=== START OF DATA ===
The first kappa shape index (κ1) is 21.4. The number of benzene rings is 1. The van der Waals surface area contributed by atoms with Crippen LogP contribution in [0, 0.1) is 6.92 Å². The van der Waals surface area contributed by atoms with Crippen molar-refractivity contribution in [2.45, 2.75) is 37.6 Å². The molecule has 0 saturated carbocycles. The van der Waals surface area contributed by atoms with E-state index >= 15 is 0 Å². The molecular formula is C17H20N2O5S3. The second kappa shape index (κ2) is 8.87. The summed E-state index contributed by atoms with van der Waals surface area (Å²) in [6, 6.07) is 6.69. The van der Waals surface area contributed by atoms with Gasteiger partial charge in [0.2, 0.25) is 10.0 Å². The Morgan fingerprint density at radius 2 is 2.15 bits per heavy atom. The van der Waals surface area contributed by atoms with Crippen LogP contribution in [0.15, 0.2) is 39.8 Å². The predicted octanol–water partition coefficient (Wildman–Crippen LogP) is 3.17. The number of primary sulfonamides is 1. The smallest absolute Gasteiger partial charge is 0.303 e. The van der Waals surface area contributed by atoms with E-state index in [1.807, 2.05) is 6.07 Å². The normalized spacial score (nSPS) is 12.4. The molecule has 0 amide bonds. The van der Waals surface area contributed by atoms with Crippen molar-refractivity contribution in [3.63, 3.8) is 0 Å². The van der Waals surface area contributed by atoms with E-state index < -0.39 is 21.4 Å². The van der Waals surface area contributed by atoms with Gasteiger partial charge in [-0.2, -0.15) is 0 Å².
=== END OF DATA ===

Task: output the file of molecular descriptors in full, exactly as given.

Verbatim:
The first kappa shape index (κ1) is 21.4. The number of benzene rings is 1. The van der Waals surface area contributed by atoms with Crippen LogP contribution in [0, 0.1) is 6.92 Å². The van der Waals surface area contributed by atoms with Crippen molar-refractivity contribution in [2.45, 2.75) is 37.6 Å². The molecule has 0 saturated carbocycles. The van der Waals surface area contributed by atoms with E-state index >= 15 is 0 Å². The molecular formula is C17H20N2O5S3. The second kappa shape index (κ2) is 8.87. The summed E-state index contributed by atoms with van der Waals surface area (Å²) in [6, 6.07) is 6.69. The van der Waals surface area contributed by atoms with Gasteiger partial charge in [0.2, 0.25) is 10.0 Å². The Morgan fingerprint density at radius 2 is 2.15 bits per heavy atom. The van der Waals surface area contributed by atoms with Crippen LogP contribution in [0.15, 0.2) is 39.8 Å². The predicted octanol–water partition coefficient (Wildman–Crippen LogP) is 3.17. The number of primary sulfonamides is 1. The smallest absolute Gasteiger partial charge is 0.303 e. The van der Waals surface area contributed by atoms with E-state index in [1.807, 2.05) is 6.07 Å². The normalized spacial score (nSPS) is 12.4. The molecule has 0 amide bonds. The van der Waals surface area contributed by atoms with Crippen molar-refractivity contribution in [3.63, 3.8) is 0 Å². The van der Waals surface area contributed by atoms with E-state index < -0.39 is 21.4 Å². The van der Waals surface area contributed by atoms with Gasteiger partial charge in [-0.2, -0.15) is 0 Å².